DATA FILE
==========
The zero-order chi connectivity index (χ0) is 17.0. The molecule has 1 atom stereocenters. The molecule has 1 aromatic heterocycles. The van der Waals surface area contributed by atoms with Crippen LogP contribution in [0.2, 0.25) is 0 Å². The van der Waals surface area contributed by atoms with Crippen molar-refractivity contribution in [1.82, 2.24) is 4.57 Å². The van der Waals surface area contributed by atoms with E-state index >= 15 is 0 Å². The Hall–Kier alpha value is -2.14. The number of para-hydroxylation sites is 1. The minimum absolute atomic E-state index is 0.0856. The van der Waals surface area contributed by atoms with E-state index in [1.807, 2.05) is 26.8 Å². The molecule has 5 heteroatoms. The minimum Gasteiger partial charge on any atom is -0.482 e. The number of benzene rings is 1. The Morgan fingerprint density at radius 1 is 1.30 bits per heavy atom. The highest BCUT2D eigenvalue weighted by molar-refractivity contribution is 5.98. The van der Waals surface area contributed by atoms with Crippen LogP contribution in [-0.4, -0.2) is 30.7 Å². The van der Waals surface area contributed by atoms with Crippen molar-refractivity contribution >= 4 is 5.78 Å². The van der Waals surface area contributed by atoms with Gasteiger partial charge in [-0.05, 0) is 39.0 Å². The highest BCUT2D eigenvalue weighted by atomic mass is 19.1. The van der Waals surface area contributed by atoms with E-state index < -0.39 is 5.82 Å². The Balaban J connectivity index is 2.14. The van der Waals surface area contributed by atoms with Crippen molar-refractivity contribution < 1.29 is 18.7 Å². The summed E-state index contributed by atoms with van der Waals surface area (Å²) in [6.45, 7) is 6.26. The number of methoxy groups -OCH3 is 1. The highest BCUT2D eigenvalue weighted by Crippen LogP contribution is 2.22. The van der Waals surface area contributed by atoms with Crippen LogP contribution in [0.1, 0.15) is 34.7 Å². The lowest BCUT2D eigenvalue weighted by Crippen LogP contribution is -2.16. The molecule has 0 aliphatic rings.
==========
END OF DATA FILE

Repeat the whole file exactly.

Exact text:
The zero-order chi connectivity index (χ0) is 17.0. The molecule has 1 atom stereocenters. The molecule has 1 aromatic heterocycles. The van der Waals surface area contributed by atoms with Crippen LogP contribution in [0.2, 0.25) is 0 Å². The van der Waals surface area contributed by atoms with Crippen molar-refractivity contribution in [1.82, 2.24) is 4.57 Å². The van der Waals surface area contributed by atoms with E-state index >= 15 is 0 Å². The Hall–Kier alpha value is -2.14. The number of para-hydroxylation sites is 1. The minimum absolute atomic E-state index is 0.0856. The van der Waals surface area contributed by atoms with E-state index in [1.807, 2.05) is 26.8 Å². The molecule has 5 heteroatoms. The minimum Gasteiger partial charge on any atom is -0.482 e. The number of benzene rings is 1. The Morgan fingerprint density at radius 1 is 1.30 bits per heavy atom. The highest BCUT2D eigenvalue weighted by molar-refractivity contribution is 5.98. The van der Waals surface area contributed by atoms with Crippen LogP contribution in [-0.4, -0.2) is 30.7 Å². The van der Waals surface area contributed by atoms with Crippen molar-refractivity contribution >= 4 is 5.78 Å². The van der Waals surface area contributed by atoms with Gasteiger partial charge in [-0.05, 0) is 39.0 Å². The highest BCUT2D eigenvalue weighted by atomic mass is 19.1. The van der Waals surface area contributed by atoms with E-state index < -0.39 is 5.82 Å². The Balaban J connectivity index is 2.14. The van der Waals surface area contributed by atoms with Crippen molar-refractivity contribution < 1.29 is 18.7 Å². The summed E-state index contributed by atoms with van der Waals surface area (Å²) in [6.45, 7) is 6.26. The number of methoxy groups -OCH3 is 1. The highest BCUT2D eigenvalue weighted by Crippen LogP contribution is 2.22. The van der Waals surface area contributed by atoms with Crippen LogP contribution in [0.1, 0.15) is 34.7 Å². The lowest BCUT2D eigenvalue weighted by Crippen LogP contribution is -2.16. The molecule has 0 aliphatic rings.